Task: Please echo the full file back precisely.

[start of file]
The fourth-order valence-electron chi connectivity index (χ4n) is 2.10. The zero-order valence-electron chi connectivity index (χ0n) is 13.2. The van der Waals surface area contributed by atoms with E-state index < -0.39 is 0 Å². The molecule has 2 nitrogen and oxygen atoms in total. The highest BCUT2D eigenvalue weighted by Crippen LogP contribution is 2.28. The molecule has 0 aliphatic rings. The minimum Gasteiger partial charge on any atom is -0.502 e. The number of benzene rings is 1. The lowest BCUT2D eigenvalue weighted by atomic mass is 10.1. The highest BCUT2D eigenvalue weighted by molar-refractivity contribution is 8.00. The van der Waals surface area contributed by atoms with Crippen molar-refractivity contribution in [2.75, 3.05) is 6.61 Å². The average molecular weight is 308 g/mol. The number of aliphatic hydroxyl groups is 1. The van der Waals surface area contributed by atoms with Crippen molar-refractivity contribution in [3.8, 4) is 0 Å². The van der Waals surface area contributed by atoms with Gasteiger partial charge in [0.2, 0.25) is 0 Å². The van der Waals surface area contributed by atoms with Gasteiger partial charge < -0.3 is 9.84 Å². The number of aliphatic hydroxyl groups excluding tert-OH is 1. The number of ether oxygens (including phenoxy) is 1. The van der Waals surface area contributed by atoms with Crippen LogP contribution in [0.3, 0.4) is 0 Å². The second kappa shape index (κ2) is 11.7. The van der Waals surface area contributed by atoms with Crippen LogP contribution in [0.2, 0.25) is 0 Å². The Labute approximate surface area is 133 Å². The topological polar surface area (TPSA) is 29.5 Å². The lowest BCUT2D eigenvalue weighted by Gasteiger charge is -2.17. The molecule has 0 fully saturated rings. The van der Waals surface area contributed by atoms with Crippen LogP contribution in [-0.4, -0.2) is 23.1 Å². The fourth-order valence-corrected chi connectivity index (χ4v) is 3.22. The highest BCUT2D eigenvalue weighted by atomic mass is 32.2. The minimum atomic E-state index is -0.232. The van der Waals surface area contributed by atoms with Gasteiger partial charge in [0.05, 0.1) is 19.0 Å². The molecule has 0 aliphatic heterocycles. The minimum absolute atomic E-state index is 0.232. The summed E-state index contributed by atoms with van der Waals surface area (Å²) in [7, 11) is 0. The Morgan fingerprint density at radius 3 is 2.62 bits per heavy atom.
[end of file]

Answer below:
The fourth-order valence-electron chi connectivity index (χ4n) is 2.10. The zero-order valence-electron chi connectivity index (χ0n) is 13.2. The van der Waals surface area contributed by atoms with E-state index < -0.39 is 0 Å². The molecule has 2 nitrogen and oxygen atoms in total. The highest BCUT2D eigenvalue weighted by Crippen LogP contribution is 2.28. The molecule has 0 aliphatic rings. The minimum Gasteiger partial charge on any atom is -0.502 e. The number of benzene rings is 1. The lowest BCUT2D eigenvalue weighted by atomic mass is 10.1. The highest BCUT2D eigenvalue weighted by molar-refractivity contribution is 8.00. The van der Waals surface area contributed by atoms with Crippen molar-refractivity contribution in [2.75, 3.05) is 6.61 Å². The average molecular weight is 308 g/mol. The number of aliphatic hydroxyl groups is 1. The van der Waals surface area contributed by atoms with Crippen molar-refractivity contribution in [3.8, 4) is 0 Å². The van der Waals surface area contributed by atoms with Gasteiger partial charge in [0.2, 0.25) is 0 Å². The van der Waals surface area contributed by atoms with Gasteiger partial charge < -0.3 is 9.84 Å². The number of aliphatic hydroxyl groups excluding tert-OH is 1. The number of ether oxygens (including phenoxy) is 1. The van der Waals surface area contributed by atoms with Crippen LogP contribution in [0.3, 0.4) is 0 Å². The second kappa shape index (κ2) is 11.7. The van der Waals surface area contributed by atoms with Crippen LogP contribution in [0.2, 0.25) is 0 Å². The Labute approximate surface area is 133 Å². The topological polar surface area (TPSA) is 29.5 Å². The lowest BCUT2D eigenvalue weighted by Gasteiger charge is -2.17. The molecule has 0 fully saturated rings. The van der Waals surface area contributed by atoms with Crippen LogP contribution in [-0.4, -0.2) is 23.1 Å². The fourth-order valence-corrected chi connectivity index (χ4v) is 3.22. The highest BCUT2D eigenvalue weighted by atomic mass is 32.2. The minimum atomic E-state index is -0.232. The van der Waals surface area contributed by atoms with Gasteiger partial charge in [0.05, 0.1) is 19.0 Å². The molecule has 0 aliphatic heterocycles. The minimum absolute atomic E-state index is 0.232. The summed E-state index contributed by atoms with van der Waals surface area (Å²) in [7, 11) is 0. The Morgan fingerprint density at radius 3 is 2.62 bits per heavy atom.